Every farm has its own story. No two farms (or farmers) are exactly alike. Everyone got started in a different way, and every farm has a different combination of family and hired staff who make the decisions and keep things running. But, in general, even after you consider all of the details, farmers are more alike than different.
This is the story of Duane Freisen, who farms with his wife Bonnie and their three children: Adele, 13; Rebekka, 10; and Daniel, 7.
Where do you farm?
We farm in Cecil Lake, in the Peace River area of northeastern British Columbia.
What do you grow?
We have a mixed farm with a cow/calf operation. We grow peas, oats, fescue, timothy and put up silage for the cattle.
How long have you been farming?
We’ve been farming in Cecil Lake for 17 years. I began farming with my two brothers when I was 12. We started raising 200 chickens and peddling the eggs. With that money we bought a milk cow. We sold the milk until we had enough money to buy a couple bred heifers. From there I increased my cattle.
Who do you farm with?
I farm with my family and my two “Dads” as helpers — my father and father-in-law, who is retiring in April and planning to help in key times.
Why did you choose farming?
It was born and bred into me. My parents had a greenhouse and garden center and they would have loved for me to do that, but I didn’t like to be around people all the time. They raised me on the farm and that was my thing.
What farming season do you enjoy most?
I would say harvest, with the combining (although it’s not very fun when the crop isn’t good!), but I haven’t had too many failures. We grain crop on a small scale compared to most, so getting it in and off isn’t so much a challenge for us.
I enjoy watching the calves grow, putting up good feed for them.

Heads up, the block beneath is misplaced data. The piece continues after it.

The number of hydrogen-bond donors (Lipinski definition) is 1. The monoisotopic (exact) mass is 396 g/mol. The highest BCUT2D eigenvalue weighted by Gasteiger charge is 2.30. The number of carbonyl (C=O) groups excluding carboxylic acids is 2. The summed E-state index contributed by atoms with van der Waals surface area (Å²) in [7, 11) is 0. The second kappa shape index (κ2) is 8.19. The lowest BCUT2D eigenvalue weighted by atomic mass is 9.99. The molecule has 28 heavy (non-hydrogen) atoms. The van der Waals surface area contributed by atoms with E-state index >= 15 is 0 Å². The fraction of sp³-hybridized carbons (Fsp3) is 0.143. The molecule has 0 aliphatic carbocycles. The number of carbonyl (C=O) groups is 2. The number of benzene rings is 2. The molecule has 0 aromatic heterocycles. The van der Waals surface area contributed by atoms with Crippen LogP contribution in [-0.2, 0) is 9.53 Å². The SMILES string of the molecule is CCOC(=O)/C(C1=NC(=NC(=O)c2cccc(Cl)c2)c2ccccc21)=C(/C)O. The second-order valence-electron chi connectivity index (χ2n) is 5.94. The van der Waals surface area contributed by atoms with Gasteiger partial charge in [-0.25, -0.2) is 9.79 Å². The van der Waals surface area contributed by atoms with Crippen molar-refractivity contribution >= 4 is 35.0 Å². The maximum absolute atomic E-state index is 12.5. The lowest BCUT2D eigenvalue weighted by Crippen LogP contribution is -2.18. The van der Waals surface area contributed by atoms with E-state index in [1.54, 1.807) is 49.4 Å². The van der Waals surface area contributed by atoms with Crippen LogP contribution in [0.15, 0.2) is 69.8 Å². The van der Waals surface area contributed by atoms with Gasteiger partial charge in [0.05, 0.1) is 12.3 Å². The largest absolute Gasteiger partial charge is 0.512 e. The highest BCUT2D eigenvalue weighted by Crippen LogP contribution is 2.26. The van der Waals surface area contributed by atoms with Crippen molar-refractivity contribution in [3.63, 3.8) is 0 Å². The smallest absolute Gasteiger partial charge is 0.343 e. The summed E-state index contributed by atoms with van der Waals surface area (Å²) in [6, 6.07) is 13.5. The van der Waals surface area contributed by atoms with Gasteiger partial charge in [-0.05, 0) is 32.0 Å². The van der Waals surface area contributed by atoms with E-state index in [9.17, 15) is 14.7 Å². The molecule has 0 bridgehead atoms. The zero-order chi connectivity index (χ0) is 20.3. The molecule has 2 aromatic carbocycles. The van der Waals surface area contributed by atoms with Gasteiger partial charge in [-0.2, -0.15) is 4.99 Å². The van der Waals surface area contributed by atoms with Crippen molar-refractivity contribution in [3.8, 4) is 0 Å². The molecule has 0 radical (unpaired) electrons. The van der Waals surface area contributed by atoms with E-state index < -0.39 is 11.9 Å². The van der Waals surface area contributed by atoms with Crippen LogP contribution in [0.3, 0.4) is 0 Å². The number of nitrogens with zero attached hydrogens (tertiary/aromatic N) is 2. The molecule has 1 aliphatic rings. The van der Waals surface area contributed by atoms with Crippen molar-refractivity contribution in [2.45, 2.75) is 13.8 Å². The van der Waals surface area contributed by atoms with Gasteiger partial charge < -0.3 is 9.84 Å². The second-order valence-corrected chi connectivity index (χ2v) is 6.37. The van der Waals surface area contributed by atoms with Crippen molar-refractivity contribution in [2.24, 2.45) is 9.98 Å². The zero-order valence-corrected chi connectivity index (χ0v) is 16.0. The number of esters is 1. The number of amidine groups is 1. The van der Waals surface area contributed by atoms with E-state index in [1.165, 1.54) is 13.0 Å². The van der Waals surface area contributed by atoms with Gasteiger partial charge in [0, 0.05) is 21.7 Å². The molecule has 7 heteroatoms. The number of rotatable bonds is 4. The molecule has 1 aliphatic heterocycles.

What’s the farm implement you can’t live without?
The front wheel assist loader tractor. It just seems to be busy all the time doing something, moving bales or feeding cows or packing silage.
What good decision have you made that turned out well?
We were pretty aggressive in buying land when we came to Cecil Lake. Now it would be a lot harder to purchase land. There’s more competition for it and the prices are higher.
Also, we built up our cattle herd after the BSE crisis. When things turned around and got really good we downsized and sold some cows at a very good price. (We found out having hired help wasn’t for us so downsized to a number we could manage ourselves.)
Have you made a decision on the farm that you regret?
I bought new tires for an old tractor just before the engine went. Now what do you do with it?
What do you see as the biggest challenge over the next five to 10 years?
I find balancing work and family time challenging, i.e. making time to go camping. There’s always work, never an end to it. Also the challenge of integrating the kids into the farming operation as they grow older, if that’s a fit for them. Two of our children could be interested.
What do you see as the biggest opportunity over the next five to 10 years?
We went to a workshop on cocktail cover crops —cocktails because it’s a big mix of plant varieties. Improving our soil fertility and health with cover crops could be an exciting opportunity, as we have some poor soils. The challenge is we don’t want to miss a year. But in the long run, are we shooting ourselves in the foot? Being a mixed farm there’s more opportunity to utilize the cover crops as cattle feed.
What do you like to do for fun or to relax?
We enjoy fishing and camping — but we’re calving in May, spraying in June. July is silage, August is fescue… Camping and fishing is our ideal. We only seem to manage once a year — it’s not often enough!
We enjoy going for a drive together to look at the crops, or going on a picnic. Long range target shooting is my winter hobby.
We think that mixed farming works so well because the systems work well together, but at the same time the work is endless! If you’re not doing something with the crops you’re doing something with the cows! GN